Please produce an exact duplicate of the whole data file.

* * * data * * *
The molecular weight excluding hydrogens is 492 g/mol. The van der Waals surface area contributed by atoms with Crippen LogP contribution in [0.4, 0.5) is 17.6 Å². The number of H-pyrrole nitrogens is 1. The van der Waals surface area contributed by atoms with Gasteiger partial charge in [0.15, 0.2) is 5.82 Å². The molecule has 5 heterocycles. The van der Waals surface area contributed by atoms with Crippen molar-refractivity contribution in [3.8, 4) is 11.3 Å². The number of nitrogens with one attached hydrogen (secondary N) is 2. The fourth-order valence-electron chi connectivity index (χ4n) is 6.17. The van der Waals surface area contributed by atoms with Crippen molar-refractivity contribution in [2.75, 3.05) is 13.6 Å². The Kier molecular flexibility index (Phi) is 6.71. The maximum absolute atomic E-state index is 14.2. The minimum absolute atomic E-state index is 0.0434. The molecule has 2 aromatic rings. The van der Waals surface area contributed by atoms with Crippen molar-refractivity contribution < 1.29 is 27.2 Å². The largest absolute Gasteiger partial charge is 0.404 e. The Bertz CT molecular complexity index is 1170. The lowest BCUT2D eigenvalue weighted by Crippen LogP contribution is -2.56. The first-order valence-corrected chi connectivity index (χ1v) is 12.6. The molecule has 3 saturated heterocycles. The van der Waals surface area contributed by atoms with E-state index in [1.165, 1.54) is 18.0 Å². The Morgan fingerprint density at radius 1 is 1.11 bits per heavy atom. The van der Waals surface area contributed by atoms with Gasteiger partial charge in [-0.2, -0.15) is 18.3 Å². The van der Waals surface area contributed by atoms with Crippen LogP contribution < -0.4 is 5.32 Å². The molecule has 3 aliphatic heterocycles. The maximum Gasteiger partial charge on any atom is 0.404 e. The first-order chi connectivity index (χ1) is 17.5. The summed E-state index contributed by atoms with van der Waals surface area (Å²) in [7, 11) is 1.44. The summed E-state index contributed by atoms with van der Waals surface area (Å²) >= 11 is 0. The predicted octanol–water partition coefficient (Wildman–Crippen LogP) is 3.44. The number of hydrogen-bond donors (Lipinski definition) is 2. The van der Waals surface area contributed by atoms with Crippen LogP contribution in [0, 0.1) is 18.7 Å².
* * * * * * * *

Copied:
The molecular weight excluding hydrogens is 492 g/mol. The van der Waals surface area contributed by atoms with Crippen LogP contribution in [0.4, 0.5) is 17.6 Å². The number of H-pyrrole nitrogens is 1. The van der Waals surface area contributed by atoms with Gasteiger partial charge in [0.15, 0.2) is 5.82 Å². The molecule has 5 heterocycles. The van der Waals surface area contributed by atoms with Crippen molar-refractivity contribution in [3.8, 4) is 11.3 Å². The number of nitrogens with one attached hydrogen (secondary N) is 2. The fourth-order valence-electron chi connectivity index (χ4n) is 6.17. The van der Waals surface area contributed by atoms with Crippen molar-refractivity contribution in [2.75, 3.05) is 13.6 Å². The Kier molecular flexibility index (Phi) is 6.71. The maximum absolute atomic E-state index is 14.2. The minimum absolute atomic E-state index is 0.0434. The molecule has 2 aromatic rings. The van der Waals surface area contributed by atoms with Crippen molar-refractivity contribution < 1.29 is 27.2 Å². The largest absolute Gasteiger partial charge is 0.404 e. The Bertz CT molecular complexity index is 1170. The lowest BCUT2D eigenvalue weighted by Crippen LogP contribution is -2.56. The first-order valence-corrected chi connectivity index (χ1v) is 12.6. The molecule has 3 saturated heterocycles. The van der Waals surface area contributed by atoms with E-state index in [1.165, 1.54) is 18.0 Å². The Morgan fingerprint density at radius 1 is 1.11 bits per heavy atom. The van der Waals surface area contributed by atoms with Gasteiger partial charge in [-0.2, -0.15) is 18.3 Å². The van der Waals surface area contributed by atoms with Crippen LogP contribution < -0.4 is 5.32 Å². The molecule has 3 aliphatic heterocycles. The maximum Gasteiger partial charge on any atom is 0.404 e. The first-order chi connectivity index (χ1) is 17.5. The summed E-state index contributed by atoms with van der Waals surface area (Å²) in [7, 11) is 1.44. The summed E-state index contributed by atoms with van der Waals surface area (Å²) >= 11 is 0. The predicted octanol–water partition coefficient (Wildman–Crippen LogP) is 3.44. The number of hydrogen-bond donors (Lipinski definition) is 2. The van der Waals surface area contributed by atoms with Crippen LogP contribution in [0, 0.1) is 18.7 Å².